Lawsuit Filed to Overturn Law Forcing Pro-Life Pregnancy Centers to Promote Abortion

On October 9, Gov. Jerry Brown signed AB 775, (Chiu, D-San Francisco), the so-called Reproductive FACT (Freedom, Accountability, Comprehensive Care and Transparency) Act.  The legislation forces faith-based, pro-life pregnancy resource centers that offer alternatives to abortion, to advertise access to “immediate free or low-cost” abortion.  The bill was co-sponsored by California Attorney General Kamala Harris, Planned Parenthood, NARAL Pro-Choice California and others. 

Immediately afterward, on October 13, the National Institute for Family and Life Advocates, which represents pregnancy resource centers throughout the nation, including 115 members in California, filed a law suit in federal district court in San Diego charging that the law is an unconstitutional violation of their First Amendment rights by imposing “government compelled speech.”  Plaintiffs are also seeking an injunction to stop the law from going into effect, currently scheduled for January 1, 2016.

“This Act is an outrageous unconstitutional violation of the rights of free speech and freedom of religion for our California members,” Thomas Glessner, J.D., president of NIFLA, said in a statement.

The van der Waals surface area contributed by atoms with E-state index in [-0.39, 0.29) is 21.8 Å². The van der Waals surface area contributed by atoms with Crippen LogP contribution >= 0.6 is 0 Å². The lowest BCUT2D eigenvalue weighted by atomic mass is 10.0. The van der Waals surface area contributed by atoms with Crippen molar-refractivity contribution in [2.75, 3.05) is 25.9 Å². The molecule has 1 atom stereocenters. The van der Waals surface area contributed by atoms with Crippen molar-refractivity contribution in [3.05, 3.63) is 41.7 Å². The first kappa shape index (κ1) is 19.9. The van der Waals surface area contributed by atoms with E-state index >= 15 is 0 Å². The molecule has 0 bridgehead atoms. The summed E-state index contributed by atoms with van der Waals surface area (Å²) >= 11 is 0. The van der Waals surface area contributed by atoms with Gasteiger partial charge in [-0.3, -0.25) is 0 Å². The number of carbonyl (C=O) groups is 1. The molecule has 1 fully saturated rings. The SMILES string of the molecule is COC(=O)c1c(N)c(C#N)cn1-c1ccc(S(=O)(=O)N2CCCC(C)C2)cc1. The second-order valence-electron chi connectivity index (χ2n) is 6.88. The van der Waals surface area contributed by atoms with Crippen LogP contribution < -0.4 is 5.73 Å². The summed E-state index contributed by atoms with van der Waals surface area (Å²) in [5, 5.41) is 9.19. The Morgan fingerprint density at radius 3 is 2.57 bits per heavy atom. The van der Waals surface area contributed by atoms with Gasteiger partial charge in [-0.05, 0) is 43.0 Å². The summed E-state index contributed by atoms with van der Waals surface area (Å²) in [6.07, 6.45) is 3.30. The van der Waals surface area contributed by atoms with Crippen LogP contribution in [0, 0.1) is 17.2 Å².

“Forcing pro-life centers to promote abortion and recite the government’s messages is a clear violation of their constitutionally protected First Amendment freedoms,” said Matt Bowman, Senior Legal Counsel with the Alliance Defending Freedom, which filed the case on behalf of NIFLA.  Bowman has defeated similar laws in several other states, including New York, Texas and Maryland.

California is now the only state in the nation with what has been termed the “Bully Law.”

Pregnancy resource centers offer services such as pregnancy tests, ultrasounds, prenatal care, referrals to health care services and information on adoption.  They also often offer resources such as clothing, baby supplies and other assistance to help women who choose to keep their child.  Seventy-seven of NIFLA’s California members provide licensed medical services, while the others provide only non-medical services.